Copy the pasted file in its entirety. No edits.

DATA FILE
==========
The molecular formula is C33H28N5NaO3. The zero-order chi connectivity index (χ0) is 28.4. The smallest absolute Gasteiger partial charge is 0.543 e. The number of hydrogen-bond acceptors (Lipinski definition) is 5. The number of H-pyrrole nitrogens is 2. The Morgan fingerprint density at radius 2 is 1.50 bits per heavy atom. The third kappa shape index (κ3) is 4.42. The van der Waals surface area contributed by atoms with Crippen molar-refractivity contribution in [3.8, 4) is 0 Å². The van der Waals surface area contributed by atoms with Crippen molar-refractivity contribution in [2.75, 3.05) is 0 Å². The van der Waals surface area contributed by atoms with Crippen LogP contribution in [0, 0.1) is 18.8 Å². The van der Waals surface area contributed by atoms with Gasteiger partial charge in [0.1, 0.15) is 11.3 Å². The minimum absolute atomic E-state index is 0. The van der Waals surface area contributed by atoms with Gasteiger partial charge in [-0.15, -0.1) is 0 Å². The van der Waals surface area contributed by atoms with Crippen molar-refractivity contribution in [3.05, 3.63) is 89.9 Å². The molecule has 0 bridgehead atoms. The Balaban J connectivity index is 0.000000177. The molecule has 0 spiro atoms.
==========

The molecular formula is C33H28N5NaO3. The zero-order chi connectivity index (χ0) is 28.4. The smallest absolute Gasteiger partial charge is 0.543 e. The number of hydrogen-bond acceptors (Lipinski definition) is 5. The number of H-pyrrole nitrogens is 2. The Morgan fingerprint density at radius 2 is 1.50 bits per heavy atom. The third kappa shape index (κ3) is 4.42. The van der Waals surface area contributed by atoms with Crippen molar-refractivity contribution in [3.8, 4) is 0 Å². The van der Waals surface area contributed by atoms with Crippen molar-refractivity contribution in [2.75, 3.05) is 0 Å². The van der Waals surface area contributed by atoms with Crippen LogP contribution in [0, 0.1) is 18.8 Å². The van der Waals surface area contributed by atoms with Gasteiger partial charge in [0.1, 0.15) is 11.3 Å². The minimum absolute atomic E-state index is 0. The van der Waals surface area contributed by atoms with Gasteiger partial charge in [-0.15, -0.1) is 0 Å². The van der Waals surface area contributed by atoms with Crippen molar-refractivity contribution in [3.05, 3.63) is 89.9 Å². The molecule has 0 bridgehead atoms. The Balaban J connectivity index is 0.000000177. The molecule has 0 spiro atoms.